What We Can Learn From XRP and ICOs About the Crypto Equity Scam

We have another case of mismanaged expectations on our hands. Some XRP holders are upset at Ripple’s selling of the token and its effects on the price. This is as good a time as any to talk about the issues of mismanaged expectations for investors of cryptocurrency projects with more vague connections between token and company.

Loose expectations of owning a piece of success are enough to lure inexperience investors

Problems start when investors start buying tokens associated with projects that sound really cool. The thought process is fairly linear and logical: project X seems innovative, and buying into said project will yield a return on investment in case it is successful. The issue is that the “buying into” part is often ill-defined. For many, buying into the token Ripple (before the XRP rebrand) meant a share in the success of the company and project Ripple. On an even more overt scale, thousands invested in countless ICOs, whose tokens were deliberately marketed as investing the seed capital in the company. Yet, at the end of the day, no direct association between the token and project was defined beyond “this is our token and you pay us money to get it.”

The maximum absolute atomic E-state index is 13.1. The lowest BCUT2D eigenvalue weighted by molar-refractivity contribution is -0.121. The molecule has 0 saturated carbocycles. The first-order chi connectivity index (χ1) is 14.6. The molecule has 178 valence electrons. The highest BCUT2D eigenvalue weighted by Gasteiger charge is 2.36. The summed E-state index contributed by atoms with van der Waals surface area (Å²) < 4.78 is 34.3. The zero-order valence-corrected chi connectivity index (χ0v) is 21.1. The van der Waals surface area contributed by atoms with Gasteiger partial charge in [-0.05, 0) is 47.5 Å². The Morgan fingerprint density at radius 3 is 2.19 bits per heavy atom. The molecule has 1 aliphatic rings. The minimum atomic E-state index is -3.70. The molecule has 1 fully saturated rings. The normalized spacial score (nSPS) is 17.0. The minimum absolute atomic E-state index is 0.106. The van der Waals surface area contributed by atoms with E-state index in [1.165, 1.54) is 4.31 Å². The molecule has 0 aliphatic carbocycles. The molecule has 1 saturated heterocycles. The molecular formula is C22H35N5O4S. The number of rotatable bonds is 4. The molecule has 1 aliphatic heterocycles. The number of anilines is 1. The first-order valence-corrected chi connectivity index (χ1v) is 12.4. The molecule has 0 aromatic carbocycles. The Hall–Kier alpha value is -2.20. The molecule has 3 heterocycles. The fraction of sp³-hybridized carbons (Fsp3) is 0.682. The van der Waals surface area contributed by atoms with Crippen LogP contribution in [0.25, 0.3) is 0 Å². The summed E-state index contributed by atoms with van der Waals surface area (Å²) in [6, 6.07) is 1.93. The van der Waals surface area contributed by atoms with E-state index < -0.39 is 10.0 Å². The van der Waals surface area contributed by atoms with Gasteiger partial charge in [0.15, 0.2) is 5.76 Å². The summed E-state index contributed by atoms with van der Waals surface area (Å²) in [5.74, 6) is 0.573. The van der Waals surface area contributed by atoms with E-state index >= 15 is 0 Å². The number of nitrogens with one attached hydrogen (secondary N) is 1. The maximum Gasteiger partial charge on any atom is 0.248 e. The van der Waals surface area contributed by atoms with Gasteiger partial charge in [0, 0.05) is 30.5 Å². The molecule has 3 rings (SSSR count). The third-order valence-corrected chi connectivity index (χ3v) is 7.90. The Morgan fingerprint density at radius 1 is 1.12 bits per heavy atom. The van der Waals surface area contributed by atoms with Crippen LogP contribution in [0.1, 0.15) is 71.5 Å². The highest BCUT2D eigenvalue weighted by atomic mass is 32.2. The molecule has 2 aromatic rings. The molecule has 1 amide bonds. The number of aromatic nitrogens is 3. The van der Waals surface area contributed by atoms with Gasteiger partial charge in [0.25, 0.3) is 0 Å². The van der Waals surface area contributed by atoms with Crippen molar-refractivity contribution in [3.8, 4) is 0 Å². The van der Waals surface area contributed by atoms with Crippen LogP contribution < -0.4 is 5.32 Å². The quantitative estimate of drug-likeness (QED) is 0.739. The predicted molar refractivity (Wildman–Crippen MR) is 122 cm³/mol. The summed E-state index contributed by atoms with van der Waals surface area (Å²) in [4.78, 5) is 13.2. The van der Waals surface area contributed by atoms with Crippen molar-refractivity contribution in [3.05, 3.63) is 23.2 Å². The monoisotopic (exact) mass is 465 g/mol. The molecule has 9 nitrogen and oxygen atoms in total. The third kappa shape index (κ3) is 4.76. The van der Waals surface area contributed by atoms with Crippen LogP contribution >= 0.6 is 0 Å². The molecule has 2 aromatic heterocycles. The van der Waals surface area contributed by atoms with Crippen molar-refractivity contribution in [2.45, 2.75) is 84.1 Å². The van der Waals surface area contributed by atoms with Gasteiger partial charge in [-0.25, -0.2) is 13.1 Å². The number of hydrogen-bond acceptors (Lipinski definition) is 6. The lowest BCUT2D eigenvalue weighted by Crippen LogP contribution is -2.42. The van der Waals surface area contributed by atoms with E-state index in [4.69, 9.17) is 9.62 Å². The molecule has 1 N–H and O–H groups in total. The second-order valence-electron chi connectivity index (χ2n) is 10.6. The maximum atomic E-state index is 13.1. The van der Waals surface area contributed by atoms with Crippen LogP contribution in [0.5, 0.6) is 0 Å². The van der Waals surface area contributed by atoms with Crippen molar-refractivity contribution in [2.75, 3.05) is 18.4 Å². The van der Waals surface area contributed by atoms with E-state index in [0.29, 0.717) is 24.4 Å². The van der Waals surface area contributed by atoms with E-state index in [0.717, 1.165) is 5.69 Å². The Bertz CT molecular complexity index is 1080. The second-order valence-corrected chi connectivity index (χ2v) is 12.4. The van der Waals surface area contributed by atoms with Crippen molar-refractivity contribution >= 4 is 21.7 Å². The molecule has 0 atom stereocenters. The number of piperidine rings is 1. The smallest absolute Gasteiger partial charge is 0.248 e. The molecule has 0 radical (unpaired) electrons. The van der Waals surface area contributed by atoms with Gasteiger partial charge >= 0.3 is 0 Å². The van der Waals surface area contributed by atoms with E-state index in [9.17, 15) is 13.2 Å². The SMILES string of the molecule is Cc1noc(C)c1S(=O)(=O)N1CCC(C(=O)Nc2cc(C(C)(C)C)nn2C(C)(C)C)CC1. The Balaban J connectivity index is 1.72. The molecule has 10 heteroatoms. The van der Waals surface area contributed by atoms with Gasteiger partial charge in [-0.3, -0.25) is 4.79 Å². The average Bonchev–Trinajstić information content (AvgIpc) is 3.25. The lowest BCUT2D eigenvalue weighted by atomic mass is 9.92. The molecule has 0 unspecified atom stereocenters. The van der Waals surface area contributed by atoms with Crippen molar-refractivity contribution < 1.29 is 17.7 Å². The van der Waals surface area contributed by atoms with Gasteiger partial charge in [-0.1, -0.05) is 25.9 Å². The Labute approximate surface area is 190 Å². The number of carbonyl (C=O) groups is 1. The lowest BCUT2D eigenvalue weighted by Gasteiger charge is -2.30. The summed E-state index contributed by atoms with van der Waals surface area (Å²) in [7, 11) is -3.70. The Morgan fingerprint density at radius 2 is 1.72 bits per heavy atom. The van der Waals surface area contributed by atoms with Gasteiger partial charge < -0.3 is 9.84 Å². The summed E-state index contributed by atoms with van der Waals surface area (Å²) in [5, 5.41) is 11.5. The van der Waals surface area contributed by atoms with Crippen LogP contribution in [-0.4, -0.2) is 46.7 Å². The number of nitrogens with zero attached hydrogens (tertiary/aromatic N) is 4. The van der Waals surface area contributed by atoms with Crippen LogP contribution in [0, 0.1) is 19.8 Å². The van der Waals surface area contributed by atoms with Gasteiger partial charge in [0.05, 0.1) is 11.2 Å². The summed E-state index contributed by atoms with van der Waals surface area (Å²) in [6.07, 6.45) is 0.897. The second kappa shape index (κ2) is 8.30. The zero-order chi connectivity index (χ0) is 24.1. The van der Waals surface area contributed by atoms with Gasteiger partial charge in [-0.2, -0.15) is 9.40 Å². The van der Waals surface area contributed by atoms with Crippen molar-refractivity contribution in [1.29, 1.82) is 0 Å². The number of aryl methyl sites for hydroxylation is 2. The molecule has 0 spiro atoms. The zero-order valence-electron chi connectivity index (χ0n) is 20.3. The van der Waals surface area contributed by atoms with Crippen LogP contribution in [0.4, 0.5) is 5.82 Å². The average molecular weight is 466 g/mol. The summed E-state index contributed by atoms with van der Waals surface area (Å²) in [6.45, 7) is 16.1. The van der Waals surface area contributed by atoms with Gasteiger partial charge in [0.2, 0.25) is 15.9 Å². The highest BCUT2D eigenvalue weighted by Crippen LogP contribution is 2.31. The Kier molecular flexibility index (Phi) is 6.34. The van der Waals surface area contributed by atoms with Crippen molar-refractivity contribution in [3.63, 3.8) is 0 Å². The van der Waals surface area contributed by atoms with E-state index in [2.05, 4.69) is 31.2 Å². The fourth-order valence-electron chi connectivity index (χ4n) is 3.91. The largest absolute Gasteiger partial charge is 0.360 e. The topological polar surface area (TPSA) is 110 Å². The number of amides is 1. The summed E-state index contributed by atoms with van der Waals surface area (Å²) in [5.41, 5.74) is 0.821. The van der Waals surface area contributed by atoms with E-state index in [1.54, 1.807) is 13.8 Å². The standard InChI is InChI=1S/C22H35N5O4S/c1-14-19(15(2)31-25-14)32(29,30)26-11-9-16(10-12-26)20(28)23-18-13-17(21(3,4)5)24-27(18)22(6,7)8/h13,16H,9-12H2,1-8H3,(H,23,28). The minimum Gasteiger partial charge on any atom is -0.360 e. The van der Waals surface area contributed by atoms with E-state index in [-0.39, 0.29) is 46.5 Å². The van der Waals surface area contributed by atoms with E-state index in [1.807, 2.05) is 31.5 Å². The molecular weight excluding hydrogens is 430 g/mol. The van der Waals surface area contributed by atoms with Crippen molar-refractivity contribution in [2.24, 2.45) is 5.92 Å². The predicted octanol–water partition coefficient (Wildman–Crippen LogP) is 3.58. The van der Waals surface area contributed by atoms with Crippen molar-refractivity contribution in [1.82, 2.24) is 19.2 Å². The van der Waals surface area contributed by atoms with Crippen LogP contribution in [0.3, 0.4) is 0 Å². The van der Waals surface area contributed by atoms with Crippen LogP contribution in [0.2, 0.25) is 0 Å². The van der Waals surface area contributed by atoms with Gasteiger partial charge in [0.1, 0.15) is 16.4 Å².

Now are all loosely tokenized projects scams? No, not at all, not necessarily at least. However, investors who bought tokens with some kind of expectation of ownership over the issuing body were indeed scammed, whether it was by the principal company, a third party pushing them to buy, or whether they scammed themselves through their own ignorant exuberance.

Investing in an asset with no equity is a recipe for disaster

Needless to say, lots of investors got burned through this method. Countless ICOs tried and failed, at best, and at worst simply ran off with the money. Still others launched further ICO rounds, casting doubt on the value that previous investors had acquired versus that of new entrants. Those tokens ended up being just that: token representations with symbolic,…

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